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Joined: March 3, 2010  (email not validated)
Comments posted: 7
Votes received: 10

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Recent Comments

I'd hazard the opinion --as a USAmerican-- that the lovely shwa is more common in (at least) the NE, MidAtlantic and some parts of the Southern US and that "aye" is really only used when referring to a particular object, or for especial emphasis, e.g. speaking to my mostly deaf father.

At least, reading that last sentence in the post, I can think of only 1 or 2 people in my acquaintance that would use "aye" as opposed to "uh".

Rik November 28, 2012, 11:31pm

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oh dear sweet Christ, *their

Emily November 24, 2011, 8:47pm

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I went OED for this, but I'm a few days late, but here's there two cents....

1.Of motion, direction, distance.
a. Indicating the thing, place, or direction from which something goes, comes, or is driven or moved: from, away from, out of. Now regional exc. as off

b. Indicating the place or source from which action, (as shooting, calling, writing) is directed: from.

III. Of origin or source. Indicating the thing, place, or person from which or whom something originates, comes, or is acquired or sought.

etc. mostly obsolete, but I think everyone else already got that point across...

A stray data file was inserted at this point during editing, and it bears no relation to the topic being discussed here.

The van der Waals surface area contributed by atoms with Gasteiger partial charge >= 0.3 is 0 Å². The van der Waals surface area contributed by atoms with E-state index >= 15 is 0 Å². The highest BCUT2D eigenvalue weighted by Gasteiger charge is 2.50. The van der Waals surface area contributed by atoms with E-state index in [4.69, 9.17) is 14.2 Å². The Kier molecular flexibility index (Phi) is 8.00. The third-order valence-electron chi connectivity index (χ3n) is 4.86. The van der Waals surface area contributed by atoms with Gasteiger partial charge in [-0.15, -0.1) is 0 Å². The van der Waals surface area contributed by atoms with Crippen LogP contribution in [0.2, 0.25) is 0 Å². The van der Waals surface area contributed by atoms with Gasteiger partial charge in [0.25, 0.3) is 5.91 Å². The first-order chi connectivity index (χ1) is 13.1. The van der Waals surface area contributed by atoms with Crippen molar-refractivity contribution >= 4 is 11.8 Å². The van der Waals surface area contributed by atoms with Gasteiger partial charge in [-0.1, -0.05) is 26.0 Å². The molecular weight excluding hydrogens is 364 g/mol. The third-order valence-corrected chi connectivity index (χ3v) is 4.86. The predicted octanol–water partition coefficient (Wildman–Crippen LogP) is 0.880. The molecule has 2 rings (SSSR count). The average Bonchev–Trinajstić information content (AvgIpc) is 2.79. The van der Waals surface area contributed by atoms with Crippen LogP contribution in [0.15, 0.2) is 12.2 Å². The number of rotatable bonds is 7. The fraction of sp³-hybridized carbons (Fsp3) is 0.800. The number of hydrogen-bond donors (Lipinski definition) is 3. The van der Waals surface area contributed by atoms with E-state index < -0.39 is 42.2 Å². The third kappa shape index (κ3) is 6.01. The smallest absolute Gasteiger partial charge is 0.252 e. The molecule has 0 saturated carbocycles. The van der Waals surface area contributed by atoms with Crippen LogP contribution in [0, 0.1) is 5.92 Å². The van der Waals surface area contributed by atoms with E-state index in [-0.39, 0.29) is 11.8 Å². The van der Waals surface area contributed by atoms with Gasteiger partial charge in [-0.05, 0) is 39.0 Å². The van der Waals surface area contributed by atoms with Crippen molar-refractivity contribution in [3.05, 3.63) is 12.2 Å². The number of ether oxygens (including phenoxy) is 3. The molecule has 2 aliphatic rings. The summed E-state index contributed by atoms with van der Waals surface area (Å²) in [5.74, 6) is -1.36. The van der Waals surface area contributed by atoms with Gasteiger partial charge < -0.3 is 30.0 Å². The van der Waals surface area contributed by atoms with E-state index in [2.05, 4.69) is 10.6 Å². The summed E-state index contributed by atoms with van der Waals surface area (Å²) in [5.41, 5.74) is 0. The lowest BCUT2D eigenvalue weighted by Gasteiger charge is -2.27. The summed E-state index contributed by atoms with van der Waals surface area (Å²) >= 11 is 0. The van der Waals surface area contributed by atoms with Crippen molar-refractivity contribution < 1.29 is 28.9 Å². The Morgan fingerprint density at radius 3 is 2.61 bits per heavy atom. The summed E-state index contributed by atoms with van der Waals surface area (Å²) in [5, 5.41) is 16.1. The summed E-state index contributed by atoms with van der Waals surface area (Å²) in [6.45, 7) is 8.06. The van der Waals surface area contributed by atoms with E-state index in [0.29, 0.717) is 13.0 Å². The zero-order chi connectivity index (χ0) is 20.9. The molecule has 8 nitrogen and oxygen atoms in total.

Emily November 24, 2011, 8:46pm

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Yes, indeed they do! We use the term USAmericans and it seems to work well colloquially, though I don't know about how it would fly for publications....

Emily October 29, 2011, 6:59pm

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lull or deaden perhaps?

Emily April 14, 2011, 5:46pm

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I would think that it was similar to "time out" which becomes "times out" so it would be senses of humor... however, thinking about it, I generally say something like," Ya'll's sense of humor is sick" so I guess there's that as well. XD

I'm no help.

Emily April 7, 2010, 10:09am

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awww, dyske beat me to it. But in the case of .24% I think you would just have to use "twenty-four hundredths of a percent" which, while unwieldy, says what you want it to say.

Emily March 3, 2010, 1:17pm

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